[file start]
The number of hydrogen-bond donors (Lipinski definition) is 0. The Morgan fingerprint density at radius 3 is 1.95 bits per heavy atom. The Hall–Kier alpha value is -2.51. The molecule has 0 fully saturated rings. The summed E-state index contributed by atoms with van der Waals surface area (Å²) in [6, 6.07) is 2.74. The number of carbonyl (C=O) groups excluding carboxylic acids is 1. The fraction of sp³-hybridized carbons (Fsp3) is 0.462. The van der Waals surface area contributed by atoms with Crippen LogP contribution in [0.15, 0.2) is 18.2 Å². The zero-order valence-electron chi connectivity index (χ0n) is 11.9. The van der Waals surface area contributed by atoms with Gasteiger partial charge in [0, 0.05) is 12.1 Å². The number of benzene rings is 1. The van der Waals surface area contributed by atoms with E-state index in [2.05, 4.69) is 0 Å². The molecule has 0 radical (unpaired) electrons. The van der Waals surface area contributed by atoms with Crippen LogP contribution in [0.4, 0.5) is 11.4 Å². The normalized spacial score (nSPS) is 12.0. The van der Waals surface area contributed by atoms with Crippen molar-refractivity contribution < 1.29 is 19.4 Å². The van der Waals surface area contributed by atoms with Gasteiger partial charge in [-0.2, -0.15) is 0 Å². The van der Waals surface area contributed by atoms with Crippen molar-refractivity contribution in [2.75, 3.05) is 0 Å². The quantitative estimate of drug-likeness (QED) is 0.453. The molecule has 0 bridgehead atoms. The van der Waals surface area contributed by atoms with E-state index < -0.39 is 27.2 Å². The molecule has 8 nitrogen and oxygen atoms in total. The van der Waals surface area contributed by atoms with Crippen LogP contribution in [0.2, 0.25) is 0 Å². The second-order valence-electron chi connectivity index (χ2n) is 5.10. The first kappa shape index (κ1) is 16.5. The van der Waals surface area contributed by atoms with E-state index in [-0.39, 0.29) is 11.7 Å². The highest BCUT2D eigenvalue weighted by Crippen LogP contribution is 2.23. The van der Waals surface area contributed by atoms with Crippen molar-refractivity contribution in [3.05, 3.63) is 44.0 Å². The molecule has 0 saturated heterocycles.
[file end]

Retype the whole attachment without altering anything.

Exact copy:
The number of hydrogen-bond donors (Lipinski definition) is 0. The Morgan fingerprint density at radius 3 is 1.95 bits per heavy atom. The Hall–Kier alpha value is -2.51. The molecule has 0 fully saturated rings. The summed E-state index contributed by atoms with van der Waals surface area (Å²) in [6, 6.07) is 2.74. The number of carbonyl (C=O) groups excluding carboxylic acids is 1. The fraction of sp³-hybridized carbons (Fsp3) is 0.462. The van der Waals surface area contributed by atoms with Crippen LogP contribution in [0.15, 0.2) is 18.2 Å². The zero-order valence-electron chi connectivity index (χ0n) is 11.9. The van der Waals surface area contributed by atoms with Gasteiger partial charge in [0, 0.05) is 12.1 Å². The number of benzene rings is 1. The van der Waals surface area contributed by atoms with E-state index in [2.05, 4.69) is 0 Å². The molecule has 0 radical (unpaired) electrons. The van der Waals surface area contributed by atoms with Crippen LogP contribution in [0.4, 0.5) is 11.4 Å². The normalized spacial score (nSPS) is 12.0. The van der Waals surface area contributed by atoms with Crippen molar-refractivity contribution < 1.29 is 19.4 Å². The van der Waals surface area contributed by atoms with Gasteiger partial charge in [-0.2, -0.15) is 0 Å². The van der Waals surface area contributed by atoms with Crippen molar-refractivity contribution in [2.75, 3.05) is 0 Å². The quantitative estimate of drug-likeness (QED) is 0.453. The molecule has 0 bridgehead atoms. The van der Waals surface area contributed by atoms with E-state index < -0.39 is 27.2 Å². The molecule has 8 nitrogen and oxygen atoms in total. The van der Waals surface area contributed by atoms with Crippen LogP contribution in [0.2, 0.25) is 0 Å². The second-order valence-electron chi connectivity index (χ2n) is 5.10. The first kappa shape index (κ1) is 16.5. The van der Waals surface area contributed by atoms with E-state index in [-0.39, 0.29) is 11.7 Å². The highest BCUT2D eigenvalue weighted by Crippen LogP contribution is 2.23. The van der Waals surface area contributed by atoms with Crippen molar-refractivity contribution in [3.05, 3.63) is 44.0 Å². The molecule has 0 saturated heterocycles.